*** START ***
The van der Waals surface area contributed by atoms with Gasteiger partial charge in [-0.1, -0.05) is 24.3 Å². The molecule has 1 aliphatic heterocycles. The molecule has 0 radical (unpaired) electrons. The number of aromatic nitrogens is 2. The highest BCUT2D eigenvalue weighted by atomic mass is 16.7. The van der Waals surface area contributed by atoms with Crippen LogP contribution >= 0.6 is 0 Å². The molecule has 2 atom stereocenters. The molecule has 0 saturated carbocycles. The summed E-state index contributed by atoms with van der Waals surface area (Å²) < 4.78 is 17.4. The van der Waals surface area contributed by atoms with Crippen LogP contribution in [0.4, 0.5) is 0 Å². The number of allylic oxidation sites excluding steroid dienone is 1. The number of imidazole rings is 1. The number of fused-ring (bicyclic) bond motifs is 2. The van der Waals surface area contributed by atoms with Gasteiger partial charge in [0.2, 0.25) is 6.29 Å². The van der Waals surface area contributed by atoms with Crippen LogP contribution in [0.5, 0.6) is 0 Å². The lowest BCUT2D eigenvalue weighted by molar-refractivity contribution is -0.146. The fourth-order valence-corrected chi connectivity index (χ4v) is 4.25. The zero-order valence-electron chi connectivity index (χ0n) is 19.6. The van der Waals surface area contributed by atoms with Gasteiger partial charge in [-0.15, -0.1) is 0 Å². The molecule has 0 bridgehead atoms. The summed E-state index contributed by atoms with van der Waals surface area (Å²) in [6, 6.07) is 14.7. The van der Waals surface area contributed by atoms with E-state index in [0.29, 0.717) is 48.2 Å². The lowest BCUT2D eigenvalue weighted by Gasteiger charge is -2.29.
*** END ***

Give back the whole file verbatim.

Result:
The van der Waals surface area contributed by atoms with Gasteiger partial charge in [-0.1, -0.05) is 24.3 Å². The molecule has 1 aliphatic heterocycles. The molecule has 0 radical (unpaired) electrons. The number of aromatic nitrogens is 2. The highest BCUT2D eigenvalue weighted by atomic mass is 16.7. The van der Waals surface area contributed by atoms with Crippen LogP contribution >= 0.6 is 0 Å². The molecule has 2 atom stereocenters. The molecule has 0 saturated carbocycles. The summed E-state index contributed by atoms with van der Waals surface area (Å²) < 4.78 is 17.4. The van der Waals surface area contributed by atoms with Crippen LogP contribution in [0.4, 0.5) is 0 Å². The number of allylic oxidation sites excluding steroid dienone is 1. The number of imidazole rings is 1. The number of fused-ring (bicyclic) bond motifs is 2. The van der Waals surface area contributed by atoms with Gasteiger partial charge in [0.2, 0.25) is 6.29 Å². The van der Waals surface area contributed by atoms with Crippen LogP contribution in [0.5, 0.6) is 0 Å². The lowest BCUT2D eigenvalue weighted by molar-refractivity contribution is -0.146. The fourth-order valence-corrected chi connectivity index (χ4v) is 4.25. The zero-order valence-electron chi connectivity index (χ0n) is 19.6. The van der Waals surface area contributed by atoms with Gasteiger partial charge in [-0.15, -0.1) is 0 Å². The molecule has 0 bridgehead atoms. The summed E-state index contributed by atoms with van der Waals surface area (Å²) in [6, 6.07) is 14.7. The van der Waals surface area contributed by atoms with E-state index in [0.29, 0.717) is 48.2 Å². The lowest BCUT2D eigenvalue weighted by Gasteiger charge is -2.29.